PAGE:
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Int J Epidemiol. 2001 Jun;30(3):547-54.

Cigarette smoking and glycaemia: the EPIC-Norfolk Study. European Prospective Investigation into Cancer.

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Department of Public Health and Primary Care, University of Cambridge, Institute of Public Health, Robinson Way, Cambridge CB2 2SR, UK.



Previous prospective studies have suggested that cigarette smoking may be associated with an increased risk of type 2 diabetes, but the possibility of confounding, particularly by dietary factors has not been fully examined.


Cross-sectional analysis of the association between cigarette smoking and HbA(1C), a marker of long-term glucose homeostasis in 2704 men and 3385 women, aged 45--74 years who were recruited to a population-based study of diet and chronic disease.


Twelve per cent of men and 11% of women reported being current smokers. Mean HbA(1C) was lowest in never smokers, intermediate in former smokers and highest in current smokers. There was a dose-response relationship between HbA(1C) levels and number of cigarettes smoked per day and a positive association with total smoking exposure as measured by pack-years. The unadjusted increase in HbA(1C) for 20 pack-years of smoking was 0.12% (95% CI : 0.09--0.16) in men and 0.12% (95% CI : 0.08--0.17) in women. After adjustment for possible confounders including dietary variables, the values were 0.08% (95% CI : 0.04--0.12) and 0.07% (95% CI : 0.02--0.12) for men and women, respectively. Mean HbA(1C) was inversely related to time since quitting smoking in men.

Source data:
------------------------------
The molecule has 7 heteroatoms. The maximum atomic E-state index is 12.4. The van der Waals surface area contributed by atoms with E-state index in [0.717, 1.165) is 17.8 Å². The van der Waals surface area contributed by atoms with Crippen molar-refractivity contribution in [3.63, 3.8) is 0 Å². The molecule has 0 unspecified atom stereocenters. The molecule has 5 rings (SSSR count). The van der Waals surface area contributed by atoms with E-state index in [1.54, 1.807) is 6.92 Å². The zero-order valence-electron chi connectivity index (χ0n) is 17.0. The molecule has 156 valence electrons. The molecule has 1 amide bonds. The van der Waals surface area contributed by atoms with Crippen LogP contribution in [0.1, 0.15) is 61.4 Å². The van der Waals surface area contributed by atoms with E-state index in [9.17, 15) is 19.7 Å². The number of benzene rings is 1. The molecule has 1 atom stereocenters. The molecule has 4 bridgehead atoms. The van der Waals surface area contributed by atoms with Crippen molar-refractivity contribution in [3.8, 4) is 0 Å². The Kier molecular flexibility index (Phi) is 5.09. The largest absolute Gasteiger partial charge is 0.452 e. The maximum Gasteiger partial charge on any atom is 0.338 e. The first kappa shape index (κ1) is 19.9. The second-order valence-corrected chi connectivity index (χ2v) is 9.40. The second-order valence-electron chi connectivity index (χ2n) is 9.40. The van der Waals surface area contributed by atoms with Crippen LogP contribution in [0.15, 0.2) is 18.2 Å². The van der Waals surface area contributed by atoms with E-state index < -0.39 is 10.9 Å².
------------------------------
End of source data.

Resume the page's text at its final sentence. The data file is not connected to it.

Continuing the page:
These results add support to the hypothesis that smoking has long-term effects on glucose homeostasis, an association that cannot be explained by confounding by dietary factors as measured in this study.

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